In May of 2012, U.S. Secretary of Education Arne Duncan approved Delaware’s plan for school accountability and support, granting the state flexibility from certain requirements of the federal Elementary and Secondary Education Act (ESEA). Under Delaware’s plan, schools work toward ambitious but realistic goals with the help of differentiated support from the state and their districts.
The state’s school classification system recognizes those schools that are excelling as well as provides more support to those that need it. Award categories are named annually: Reward Schools, Recognition Schools including the two Distinguished Title I Schools awardees, and Schools of Continued Excellence.
Under Delaware’s approved ESEA Flexibility, there is a provision to recognize two “Reward/Recognition Schools” – one for “highest performing school” and one for “high progress school.” Reward/Recognition Schools are Title I schools (based on poverty level).
The “highest performing school,” made adequate yearly progress based on the latest assessment results. It was among the top 10 percent of schools for the performance of all students and each subgroup on the combined English language arts and math percent proficient on the latest assessment, and it was among the top 25 percent of schools for all students and each subgroup on the combined ELA and math percent proficient on the past two years’ assessments.
The “high progress school,” showed significant annual growth for all students on the combined ELA and math percent proficient from the latest assessment and, in addition, reduced the gap for each subgroup.
Each Reward/Recognition school receives a $50,000 award.
Recognition Schools (including the Distinguished Title I school awardees)
Schools are recognized each year for achieving and sustaining significant student academic gains. These schools are selected in a way that aligns with the Title I Distinguished school criteria with the categories of “exceptional performance” and “closing the gap.” Unlike Reward/Recognition schools, Recognition schools can be either Title or non-Title I schools.
“Exceptional student performance” schools met the annual measurable objectives based on the most recent two year assessment results. These schools are the highest ranked schools when scored using combined ELA and math percent proficient for all students and at-risk groups (combined African American, Hispanic, Students with Disabilities, English language learners and Free/Reduced Lunch) using the latest assessment results.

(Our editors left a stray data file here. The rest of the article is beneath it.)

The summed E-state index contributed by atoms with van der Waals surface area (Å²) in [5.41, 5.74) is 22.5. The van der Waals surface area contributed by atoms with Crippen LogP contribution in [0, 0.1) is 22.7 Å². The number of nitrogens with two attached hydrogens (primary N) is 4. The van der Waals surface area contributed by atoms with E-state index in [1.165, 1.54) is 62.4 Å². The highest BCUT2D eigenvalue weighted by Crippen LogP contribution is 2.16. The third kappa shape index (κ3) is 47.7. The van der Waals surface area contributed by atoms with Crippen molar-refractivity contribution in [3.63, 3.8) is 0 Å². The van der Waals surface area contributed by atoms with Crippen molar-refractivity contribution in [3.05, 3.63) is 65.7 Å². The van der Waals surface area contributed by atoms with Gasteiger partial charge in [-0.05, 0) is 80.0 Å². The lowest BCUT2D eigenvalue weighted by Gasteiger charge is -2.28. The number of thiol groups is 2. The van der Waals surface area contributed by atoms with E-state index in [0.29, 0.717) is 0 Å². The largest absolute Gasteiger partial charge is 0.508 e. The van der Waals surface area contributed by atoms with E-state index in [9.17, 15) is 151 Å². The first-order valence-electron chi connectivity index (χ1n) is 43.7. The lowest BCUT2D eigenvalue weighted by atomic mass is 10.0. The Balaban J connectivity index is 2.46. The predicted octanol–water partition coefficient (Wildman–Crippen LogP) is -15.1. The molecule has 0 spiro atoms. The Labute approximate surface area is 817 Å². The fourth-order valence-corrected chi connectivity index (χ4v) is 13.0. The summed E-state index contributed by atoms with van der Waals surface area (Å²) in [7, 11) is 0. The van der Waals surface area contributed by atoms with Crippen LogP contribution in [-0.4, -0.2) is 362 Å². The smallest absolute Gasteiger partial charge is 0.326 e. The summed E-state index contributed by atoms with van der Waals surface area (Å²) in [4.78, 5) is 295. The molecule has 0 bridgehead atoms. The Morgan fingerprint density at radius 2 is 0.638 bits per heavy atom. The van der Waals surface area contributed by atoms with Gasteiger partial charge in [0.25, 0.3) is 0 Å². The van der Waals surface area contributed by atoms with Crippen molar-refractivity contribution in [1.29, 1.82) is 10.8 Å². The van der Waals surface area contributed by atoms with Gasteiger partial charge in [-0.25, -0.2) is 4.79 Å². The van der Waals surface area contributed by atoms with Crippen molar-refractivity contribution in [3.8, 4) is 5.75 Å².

“Closing the achievement gap” schools met the annual measurable objectives based on the most recent two year assessments. These schools have maintained or improved in the most recent assessment compared to the prior year’s assessments for ELA and Math percent proficient for all students and have improved in the most recent assessment compared to the prior year’s assessments for ELA and Math percent proficient for at-risk groups (combined African American, Hispanic, Students with Disabilities, English language learners and Free/Reduced Lunch). These schools are the highest ranked when scored using the difference in the achievement gap between the at-risk group and the all students group in most recent assessment as compared to the prior year’s assessments in ELA and Math.
Distinguished Title I Schools criteria
The National Title I Association has been selecting examples of superior Title I school programs for national recognition through the National Title I Distinguished Schools program since 1996.
The highest ranked Title I school from the “exceptional student performance” schools that has not been named a Distinguished Title I School in the previous year will be named a Distinguished Title I School.
The highest ranked Title I school from the “closing the achievement” schools that has not been named a Distinguished Title I School in the previous year will be named a Distinguished Title I School.
Each Recognition school receives a $50,000 award.
Schools of Continued Excellence
Schools which have received state awards during 2013 and continue to qualify for Reward or Recognition School distinction in 2014 are named Schools of Continued Excellence to recognize their sustained accomplishments. There is no monetary award.